-Build a snowman or other snow figure (for example, that of an animal you connect with on a spiritual level) as a protector of your property. Draw symbols, sigils, or words (or tuck pieces of paper or bark with such things on them) into your figure. Ask that it, and the strength of winter’s fortifying chill, help to guard your home and keep it clear of unwanted visitors or troubles all season long.
-Cleanse your crystals with (clean) melted snow. Those that you associate with darker workings, death, rebirth, protection, winter, Yule, Imbolc, and even snow itself (for example, snowflake obsidian) are all crystals that can benefit in particular from a lovely snow cleansing.
-Cleanse yourself during a snowfall at a graveyard. If you’re able to visit a cemetery while it’s snowing, consider utilizing that opportunity to allow the snow to cleanse your spirit, bless you with the clarity and strength of winter, and energize your magickal mojo this winter. (Naturally, be safe and always wear weather appropriate clothing when you’re out in the snow).
-Create a snow altar. If you’ve gathered enough snow or are using a mix of graveyard snow and snow on your own property, you can create an outdoor altar. This altar will be temporary and anything placed on it that you wish to preserve needs to be water-safe or waterproof.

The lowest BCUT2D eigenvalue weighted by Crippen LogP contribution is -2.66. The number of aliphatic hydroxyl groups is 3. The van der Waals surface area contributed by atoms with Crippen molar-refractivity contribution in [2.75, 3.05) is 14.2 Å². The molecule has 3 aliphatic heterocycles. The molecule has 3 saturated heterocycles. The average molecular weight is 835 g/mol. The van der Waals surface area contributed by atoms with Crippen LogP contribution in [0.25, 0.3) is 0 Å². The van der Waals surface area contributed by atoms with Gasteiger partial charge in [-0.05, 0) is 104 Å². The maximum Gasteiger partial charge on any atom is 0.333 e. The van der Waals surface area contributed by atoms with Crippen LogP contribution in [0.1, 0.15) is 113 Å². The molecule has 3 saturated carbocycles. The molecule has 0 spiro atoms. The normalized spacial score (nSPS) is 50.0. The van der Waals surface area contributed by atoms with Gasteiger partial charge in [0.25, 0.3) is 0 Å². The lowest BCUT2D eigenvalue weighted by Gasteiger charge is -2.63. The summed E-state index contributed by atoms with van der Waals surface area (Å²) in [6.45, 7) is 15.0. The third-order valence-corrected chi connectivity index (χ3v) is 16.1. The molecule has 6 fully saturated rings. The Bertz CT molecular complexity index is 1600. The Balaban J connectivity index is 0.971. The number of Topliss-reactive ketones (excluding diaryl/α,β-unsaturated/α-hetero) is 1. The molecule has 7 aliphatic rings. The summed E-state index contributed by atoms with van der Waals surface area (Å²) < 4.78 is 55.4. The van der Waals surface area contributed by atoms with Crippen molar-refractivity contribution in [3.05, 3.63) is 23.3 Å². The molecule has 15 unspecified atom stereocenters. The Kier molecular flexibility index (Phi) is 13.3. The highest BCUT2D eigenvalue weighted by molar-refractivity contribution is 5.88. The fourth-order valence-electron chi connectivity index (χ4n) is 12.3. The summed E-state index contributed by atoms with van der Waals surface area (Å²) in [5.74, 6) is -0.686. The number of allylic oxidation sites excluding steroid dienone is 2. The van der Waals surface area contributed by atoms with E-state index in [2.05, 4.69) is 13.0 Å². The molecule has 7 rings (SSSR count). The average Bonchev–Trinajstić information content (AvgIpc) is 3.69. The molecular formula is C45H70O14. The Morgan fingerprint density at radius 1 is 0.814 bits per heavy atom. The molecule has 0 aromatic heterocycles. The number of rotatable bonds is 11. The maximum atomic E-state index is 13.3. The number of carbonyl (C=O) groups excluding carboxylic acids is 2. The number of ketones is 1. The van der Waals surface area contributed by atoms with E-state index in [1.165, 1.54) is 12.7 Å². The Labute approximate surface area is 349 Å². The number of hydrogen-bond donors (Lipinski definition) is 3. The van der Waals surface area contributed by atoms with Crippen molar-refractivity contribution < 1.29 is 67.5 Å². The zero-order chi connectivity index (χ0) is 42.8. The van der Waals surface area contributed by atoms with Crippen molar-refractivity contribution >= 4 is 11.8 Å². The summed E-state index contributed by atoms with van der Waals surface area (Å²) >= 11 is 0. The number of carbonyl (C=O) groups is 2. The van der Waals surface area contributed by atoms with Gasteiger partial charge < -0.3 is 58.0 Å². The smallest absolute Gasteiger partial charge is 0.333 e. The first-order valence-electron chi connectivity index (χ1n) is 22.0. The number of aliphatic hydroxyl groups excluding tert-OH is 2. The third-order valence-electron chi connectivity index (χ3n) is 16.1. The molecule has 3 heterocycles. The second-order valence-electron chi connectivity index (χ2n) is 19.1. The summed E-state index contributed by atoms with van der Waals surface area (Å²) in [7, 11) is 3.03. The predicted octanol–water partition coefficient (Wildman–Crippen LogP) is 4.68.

-Create a focus charged cleansing spray with snow as the primary component. Add other ingredients that work for your needs, such as herbs, essential oils, salt, mini pinecones or pine needles (for additional winter energy and the magickal properties that these natural materials house), or water-safe crystals or stones.
Use the spray to cleanse your home, the inside of your vehicle, your (water-safe) magickal tools, your candles, stone or crystal runes, or your clothing (again, ensuring it will not be damaged by water).
I like to cleanse my winter boots, coats, scarves and gloves with protection focused melted snow cleansing water to help keep me safe, warm, and guarded against the more dangerous elements of wintertime during the icy cold months.